OK, enough time has passed so I can now comment in a relatively relaxed way. Here goes...
To paraphrase Will Rogers' quote on the weather, everybody complains about The Oscars, but nobody does anything about them. But is this annual giveaway and the vulgar show celebrating it really worth the energy that some critics and film fans invest in them every year?
No, much more offensive than the Academy’s overall lack of taste is its hilariously misguided snobbery – which really isn’t that funny. Case in point: The yearly Irving J. Thalberg Memorial, Jean Hersholt Humanitarian, Gordon E. Sawyer and Honorary awards. These awards seem to bring out the self-consciousness of the Academy’s board of directors who invariably underrate, ignore and, by extention, insult some of film’s most popular professionals. Overlooked in their lifetimes were the invaluable Robert Mitchum, Ida Lupino and Glenn Ford. Still waiting for recognition are Richard Widmark, Doris Day and Jerry Lewis, all of them more than deserving and long overdue. The Academy’s refusal to honor or at least acknowledge them smacks of a dsiturbing lack of gratitude. And that's exactly what this blog is all about.
And what’s with the annual “In Memorium” errata? How difficult is it for someone to keep a list of those film personalities who died during the calendar movie year being honored? Well, apparently, it’s a tough job because how else do you explain the fact that, every year, familiar faces are overlooked? This year, Dennis Weaver, who died on February 24, 2006, and Adrienne Shelly, who was tragically murdered on November 1, 2006, didn’t make the obit reel, while James Doohan, who died on July 20, 2005, not in 2006, inexplicably did make it. The criminally underrated Sheree North didn't make it last year. What's odd about the omission of Shelly is that the last film she directed, "Waitress," generated a lot of buzz at Sundance just as Oscar fever was raging. Anyway, this sloppiness is just another example of the Academy’s overall lack of respects for “its own.”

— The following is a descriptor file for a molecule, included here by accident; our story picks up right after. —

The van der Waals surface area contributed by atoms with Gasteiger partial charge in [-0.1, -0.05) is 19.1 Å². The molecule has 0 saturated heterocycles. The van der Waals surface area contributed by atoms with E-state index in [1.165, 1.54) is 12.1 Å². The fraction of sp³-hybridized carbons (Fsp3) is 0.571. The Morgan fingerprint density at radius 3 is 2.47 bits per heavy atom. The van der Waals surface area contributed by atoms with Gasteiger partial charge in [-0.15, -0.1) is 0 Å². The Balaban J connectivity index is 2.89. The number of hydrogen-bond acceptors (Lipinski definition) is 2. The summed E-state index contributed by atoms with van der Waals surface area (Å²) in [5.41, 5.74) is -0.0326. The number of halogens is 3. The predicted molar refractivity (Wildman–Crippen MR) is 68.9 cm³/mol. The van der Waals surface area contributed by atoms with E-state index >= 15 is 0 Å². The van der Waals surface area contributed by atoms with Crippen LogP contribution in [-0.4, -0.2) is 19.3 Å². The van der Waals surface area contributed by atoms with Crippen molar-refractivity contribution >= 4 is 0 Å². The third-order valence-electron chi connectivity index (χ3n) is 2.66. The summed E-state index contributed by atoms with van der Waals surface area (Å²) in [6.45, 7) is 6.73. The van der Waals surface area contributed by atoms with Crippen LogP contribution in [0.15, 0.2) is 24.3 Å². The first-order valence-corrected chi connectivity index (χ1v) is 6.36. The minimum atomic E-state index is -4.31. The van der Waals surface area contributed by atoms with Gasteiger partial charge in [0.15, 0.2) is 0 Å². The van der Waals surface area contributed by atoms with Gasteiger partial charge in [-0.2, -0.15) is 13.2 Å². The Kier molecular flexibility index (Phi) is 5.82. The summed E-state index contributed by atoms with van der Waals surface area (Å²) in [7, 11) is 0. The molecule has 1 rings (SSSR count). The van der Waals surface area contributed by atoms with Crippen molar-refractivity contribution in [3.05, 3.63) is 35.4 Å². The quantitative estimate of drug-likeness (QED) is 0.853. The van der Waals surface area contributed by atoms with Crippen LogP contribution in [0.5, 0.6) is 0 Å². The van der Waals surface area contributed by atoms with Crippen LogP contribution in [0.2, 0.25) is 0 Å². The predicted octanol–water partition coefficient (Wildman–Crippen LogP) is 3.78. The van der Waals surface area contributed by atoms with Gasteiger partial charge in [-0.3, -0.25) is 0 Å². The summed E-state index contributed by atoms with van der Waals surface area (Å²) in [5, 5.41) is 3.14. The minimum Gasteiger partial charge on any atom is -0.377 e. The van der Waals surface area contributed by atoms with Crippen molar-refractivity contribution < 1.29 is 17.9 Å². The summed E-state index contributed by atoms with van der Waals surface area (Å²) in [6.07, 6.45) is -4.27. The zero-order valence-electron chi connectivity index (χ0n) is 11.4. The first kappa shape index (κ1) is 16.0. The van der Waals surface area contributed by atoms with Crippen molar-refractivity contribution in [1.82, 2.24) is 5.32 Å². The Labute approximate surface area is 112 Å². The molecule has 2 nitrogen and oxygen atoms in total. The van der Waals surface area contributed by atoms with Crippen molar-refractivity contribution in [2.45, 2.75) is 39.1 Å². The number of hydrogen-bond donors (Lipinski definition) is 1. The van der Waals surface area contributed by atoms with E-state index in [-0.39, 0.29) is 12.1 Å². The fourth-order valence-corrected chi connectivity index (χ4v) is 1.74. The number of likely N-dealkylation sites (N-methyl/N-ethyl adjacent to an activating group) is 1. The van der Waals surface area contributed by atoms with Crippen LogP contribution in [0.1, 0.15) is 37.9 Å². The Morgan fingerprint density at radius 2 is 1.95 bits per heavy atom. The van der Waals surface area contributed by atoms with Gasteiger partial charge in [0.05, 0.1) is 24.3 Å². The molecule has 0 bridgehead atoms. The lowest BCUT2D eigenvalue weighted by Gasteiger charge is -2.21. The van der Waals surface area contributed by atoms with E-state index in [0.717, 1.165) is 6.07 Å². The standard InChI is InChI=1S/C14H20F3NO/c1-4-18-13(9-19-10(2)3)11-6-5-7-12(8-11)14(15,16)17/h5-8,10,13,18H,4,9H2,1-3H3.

As for the awards themselves, how can one quibble each year with a voting system that embraces thousands of Academy members, most of whom presumably saw the films and performances for which they’re voting? The winners, as we all know, are tested by time. My hunch is that Jennifer Hudson’s absurd “Dreamgirls” victory over “Babel’s” Adriana Barraza will seem as bizarre 30 years from now as Goldie Hawn’s 1969 triumph over Susannah York does today. (How bizarre? Hawn won for “Cactus Flower”; York lost for “They Shoot Horses, Don’t They?”
And the show itself ? Why waste the energy complaining? Clearly the powers behind it – which is most of Hollywood – think along the lines of “why-fix-what-isn’t-broken?” They are oblivious to the fact that as the Oscarcast grows into a bigger White Elephant each year, it is transcended by the appealing simplicity of the Golden Globes. The Academy of Motion Picture Arts and Sciences must think its progress to trade in those deadly, stultifying production numbers for an endless series of montages that are at once pretentious, self-congratulatory and numbing – the worst one on this past show being Michael Mann’s seemingly pointless hodge-podge.
End of Diatribe.
Oh, one more thing... Why did Oprah exlude Alan Arkin from her post-Oscar TV extravaganza. Mirren, Whitaker, Hudson and Ellen Degenerese were all there, but no Arkin. Was he being pusnished for winning or couldn't me make it? Whatever, an explanation was necessary - but wasn't forthcoming.
(Artwork: from top: publicity shots of Richard Widmark, Adrienne Shelly and Adriana Barraza )
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Anyone interested in perusing some 2060 of my film reviews, dating back to 1994, can do so by simply going to RottenTomatoes.Com